Baby's 6-Month Checkup: What to Expect

Reviewed by Amita Shroff, MD on October 03, 2022
African male doctor examining baby boy

Congratulations! Your baby is halfway through their first year. They may be squealing, cooing, and making noises that almost sound like words.

Get ready for some more big changes. Your baby will be sitting and crawling soon. If you haven't already, be sure to safety-proof your home before your baby gets moving.

Here's what to expect at your baby's 6-month checkup.

  • Measure your baby's weight, height, and head circumference.
  • Give your baby a yearly flu shot, either at this visit or any of the next few checkups in the autumn months.


  • Is your baby rolling back and forth?
  • Is your baby sitting up on their own or with a little help?
  • Has your baby started teething?
  • Does your baby pass objects from one hand to the other?


  • What solid foods is my baby ready for now?
  • What foods should and shouldn't I give them?


  • When your baby is ready to move on from infant cereal, try vegetables, meat, and fruits.
  • Puree, mash, or cut food into tiny pieces. Do not give your baby raw fruits or vegetables just yet.
  • Give baby one new food at a time.
  • Wait 2 to 3 days to see if baby has a reaction before trying a new food.
  • Don't give your baby cow's milk, honey, seafood, peanuts, or tree nuts right now. If you decide to offer egg, start with the yellow part first.
  • Your baby's poop may change color or consistency, depending on what they eat.
  • Try using a sippy cup.


  • How should I play with my 6-month-old?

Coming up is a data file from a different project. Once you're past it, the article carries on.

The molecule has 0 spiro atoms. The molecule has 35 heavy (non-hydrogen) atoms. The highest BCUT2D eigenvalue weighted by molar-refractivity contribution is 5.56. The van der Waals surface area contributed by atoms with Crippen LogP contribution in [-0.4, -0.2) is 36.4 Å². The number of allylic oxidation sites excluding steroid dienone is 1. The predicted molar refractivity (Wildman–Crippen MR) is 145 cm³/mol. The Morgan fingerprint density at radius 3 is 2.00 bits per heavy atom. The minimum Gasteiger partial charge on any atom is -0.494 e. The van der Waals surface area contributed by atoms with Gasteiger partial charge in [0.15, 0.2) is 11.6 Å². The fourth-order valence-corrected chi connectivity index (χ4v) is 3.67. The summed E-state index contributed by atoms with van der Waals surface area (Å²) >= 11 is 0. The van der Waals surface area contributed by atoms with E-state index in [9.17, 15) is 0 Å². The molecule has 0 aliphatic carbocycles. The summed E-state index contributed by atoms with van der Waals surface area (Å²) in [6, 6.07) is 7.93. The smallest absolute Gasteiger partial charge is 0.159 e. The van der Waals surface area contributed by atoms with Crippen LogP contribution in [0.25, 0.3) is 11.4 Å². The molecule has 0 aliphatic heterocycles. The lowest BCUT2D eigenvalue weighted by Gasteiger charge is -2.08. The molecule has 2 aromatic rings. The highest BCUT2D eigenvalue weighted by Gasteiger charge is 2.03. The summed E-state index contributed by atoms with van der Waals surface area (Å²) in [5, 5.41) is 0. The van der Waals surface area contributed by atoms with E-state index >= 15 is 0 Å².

• Play peek-a-boo!
  • Place toys just out of reach on the floor to encourage crawling.
  • Read to your baby every day and give them board books to "read" on their own and explore.
  • Give your baby things they can manipulate -- like stacking cups, blocks, pots and pans, and squeaky toys.


Your baby may soon be propelling themselves around, so continue child-proofing your home:

  • Create a baby-proof safe area where they can move and explore to their heart's content.
  • Keep older children's toys -- ones with small parts -- away from the baby.
  • Put padding on the sharp corners of furniture.
  • Secure electrical cords out of reach.
  • Make sure baby won't be able to grab or try to pull up on unsteady furniture. Anchor bookcases and TVs to the wall so your child can't pull them over and hurt themselves.
  • Put safety locks on reachable cabinets.
  • Keep all medications and chemicals out of reach, in locked cabinets.

Your baby is getting more social every day. Soon they'll be babbling and saying their first words. Just think about how far your baby has come in half a year, and there's still so much more to come!